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A dance-theater work addresses our digital disconnections

"I feel we have gone amok in this information age."

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Beth Corning and Arthur Aviles in Parallel Lives
  • Photo courtesy of Frank Walsh
  • Beth Corning and Arthur Aviles in Parallel Lives

You see them everywhere: the countless people tethered to cell phones and computers — texting, surfing and interacting with social media but seemingly detached from the physical world unfolding around them. Our growing disconnect with traditional interpersonal communication in favor of technological intermediaries, and all that goes with them, is the subject of CorningWorks' latest Glue Factory Project production. Parallel Lives has five performances at the New Hazlett Theater.

The hour-long multidisciplinary dance-theater work is the brainchild of dancer/choreographer Beth Corning in collaboration with former Bill T. Jones/Arnie Zane Dance Company principal dancer Arthur Aviles. Anna Kisselgoff of The New York Times once wrote, "If you don't know Mr. Aviles, you haven't seen one of the great modern dancers of the last 15 years."

Entering its fifth season, CorningWorks' Glue Factory series continues to buck the notion that professional dance is only for the young and athletic. The Project's thought-provoking works for performers over age 40 continue to be a highlight of the local dance season.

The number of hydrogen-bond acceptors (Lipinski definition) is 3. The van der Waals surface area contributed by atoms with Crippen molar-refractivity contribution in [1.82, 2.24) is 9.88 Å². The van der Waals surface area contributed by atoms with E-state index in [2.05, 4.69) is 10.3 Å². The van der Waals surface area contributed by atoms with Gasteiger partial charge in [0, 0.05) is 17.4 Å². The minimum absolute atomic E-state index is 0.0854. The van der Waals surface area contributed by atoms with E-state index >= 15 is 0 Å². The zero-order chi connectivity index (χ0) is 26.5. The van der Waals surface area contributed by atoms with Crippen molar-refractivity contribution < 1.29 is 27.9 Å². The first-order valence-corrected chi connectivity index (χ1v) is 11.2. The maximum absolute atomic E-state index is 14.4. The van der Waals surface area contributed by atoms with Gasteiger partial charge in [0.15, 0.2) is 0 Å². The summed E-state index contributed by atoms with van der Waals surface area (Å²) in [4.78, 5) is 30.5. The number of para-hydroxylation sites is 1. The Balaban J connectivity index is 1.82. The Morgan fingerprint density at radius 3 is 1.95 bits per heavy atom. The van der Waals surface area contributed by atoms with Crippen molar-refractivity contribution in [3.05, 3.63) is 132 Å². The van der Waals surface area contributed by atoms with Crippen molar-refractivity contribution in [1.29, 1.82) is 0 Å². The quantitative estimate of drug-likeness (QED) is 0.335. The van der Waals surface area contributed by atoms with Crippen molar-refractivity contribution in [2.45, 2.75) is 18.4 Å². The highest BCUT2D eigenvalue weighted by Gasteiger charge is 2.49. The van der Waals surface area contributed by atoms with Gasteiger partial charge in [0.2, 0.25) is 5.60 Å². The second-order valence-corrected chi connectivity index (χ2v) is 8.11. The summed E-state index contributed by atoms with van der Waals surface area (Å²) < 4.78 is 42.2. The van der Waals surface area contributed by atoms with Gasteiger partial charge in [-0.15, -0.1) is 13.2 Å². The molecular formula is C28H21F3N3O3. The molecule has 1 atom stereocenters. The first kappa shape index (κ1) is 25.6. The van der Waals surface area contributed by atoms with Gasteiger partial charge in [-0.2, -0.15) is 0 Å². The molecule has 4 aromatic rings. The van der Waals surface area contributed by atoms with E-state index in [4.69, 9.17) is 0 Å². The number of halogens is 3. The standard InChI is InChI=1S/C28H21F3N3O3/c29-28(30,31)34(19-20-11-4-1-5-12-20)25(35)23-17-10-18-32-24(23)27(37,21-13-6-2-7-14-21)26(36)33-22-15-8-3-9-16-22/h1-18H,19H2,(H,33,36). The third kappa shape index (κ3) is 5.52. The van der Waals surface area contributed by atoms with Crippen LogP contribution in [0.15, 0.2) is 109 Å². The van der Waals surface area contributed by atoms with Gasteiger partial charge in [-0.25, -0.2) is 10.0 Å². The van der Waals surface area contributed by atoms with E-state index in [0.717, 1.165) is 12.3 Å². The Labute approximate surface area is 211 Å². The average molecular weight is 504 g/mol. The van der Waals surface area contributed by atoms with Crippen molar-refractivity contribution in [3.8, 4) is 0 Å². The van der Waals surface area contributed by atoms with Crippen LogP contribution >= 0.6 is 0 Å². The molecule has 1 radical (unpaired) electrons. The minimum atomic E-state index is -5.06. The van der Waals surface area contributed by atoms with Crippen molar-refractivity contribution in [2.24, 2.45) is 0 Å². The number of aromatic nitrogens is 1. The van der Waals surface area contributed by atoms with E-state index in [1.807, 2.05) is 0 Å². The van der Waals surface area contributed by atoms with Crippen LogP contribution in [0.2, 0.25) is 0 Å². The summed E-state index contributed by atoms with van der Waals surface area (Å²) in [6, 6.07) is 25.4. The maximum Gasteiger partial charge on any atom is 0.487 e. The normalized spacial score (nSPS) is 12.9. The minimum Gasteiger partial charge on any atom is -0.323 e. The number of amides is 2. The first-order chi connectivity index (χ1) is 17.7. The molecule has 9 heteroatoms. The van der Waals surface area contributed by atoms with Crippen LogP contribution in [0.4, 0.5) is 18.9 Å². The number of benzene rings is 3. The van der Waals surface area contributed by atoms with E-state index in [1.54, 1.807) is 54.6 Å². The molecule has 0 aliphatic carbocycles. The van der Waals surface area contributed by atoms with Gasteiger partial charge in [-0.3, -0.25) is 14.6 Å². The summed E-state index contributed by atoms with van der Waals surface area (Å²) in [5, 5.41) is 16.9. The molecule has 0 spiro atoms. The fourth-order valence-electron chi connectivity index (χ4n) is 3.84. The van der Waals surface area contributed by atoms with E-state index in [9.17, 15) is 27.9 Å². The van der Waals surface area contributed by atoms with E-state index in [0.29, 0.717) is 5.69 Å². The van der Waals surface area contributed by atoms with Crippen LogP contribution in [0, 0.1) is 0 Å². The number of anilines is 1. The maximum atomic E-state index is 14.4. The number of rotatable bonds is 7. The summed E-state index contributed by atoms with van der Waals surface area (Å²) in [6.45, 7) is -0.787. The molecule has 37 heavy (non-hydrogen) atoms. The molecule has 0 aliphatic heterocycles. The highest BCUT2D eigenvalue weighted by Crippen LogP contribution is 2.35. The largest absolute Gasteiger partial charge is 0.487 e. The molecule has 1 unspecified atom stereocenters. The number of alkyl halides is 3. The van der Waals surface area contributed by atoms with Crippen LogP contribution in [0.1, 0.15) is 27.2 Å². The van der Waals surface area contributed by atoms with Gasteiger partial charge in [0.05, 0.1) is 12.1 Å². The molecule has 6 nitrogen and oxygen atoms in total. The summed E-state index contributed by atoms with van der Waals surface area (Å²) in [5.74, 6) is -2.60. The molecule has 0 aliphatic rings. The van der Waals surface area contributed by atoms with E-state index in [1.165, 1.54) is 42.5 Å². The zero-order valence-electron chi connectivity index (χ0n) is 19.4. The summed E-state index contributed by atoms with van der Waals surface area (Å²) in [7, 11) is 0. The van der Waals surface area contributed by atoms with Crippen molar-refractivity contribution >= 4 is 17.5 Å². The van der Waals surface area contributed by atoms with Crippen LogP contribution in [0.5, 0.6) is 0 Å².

Aviles, 51, feels Parallel Lives is a real challenge to people's trust in the Internet and the trappings of the information age.

"I feel we have gone amok in this information age, and Beth's response with this work is a very vibrant look into that," says Aviles by phone from the Bronx, N.Y.

In Parallel Lives, Aviles and Corning explore the state of social interaction through the lens of two ordinary people, and what happens when they are disconnected from their devices.

"People don't want interaction; they just want connection," says Corning. "We are one thing online and another in person, both positive and negative."

As with all of Corning's works, she brings to the stage what she sees in the world. There are no defined answers in the works I do," says Corning. "The essence in them is about communication."

Parallel Lives is set to an eclectic soundscape, with lighting design by Iain Court. The set design is by Pittsburgh Center for the Arts Artist of the Year Akiko Kotani, featuring animated projected images of her artwork by projection designer Hsuan-Kuang Hseih. The show is sure to offer an atmospherically rich and sensual dance-theater experience.

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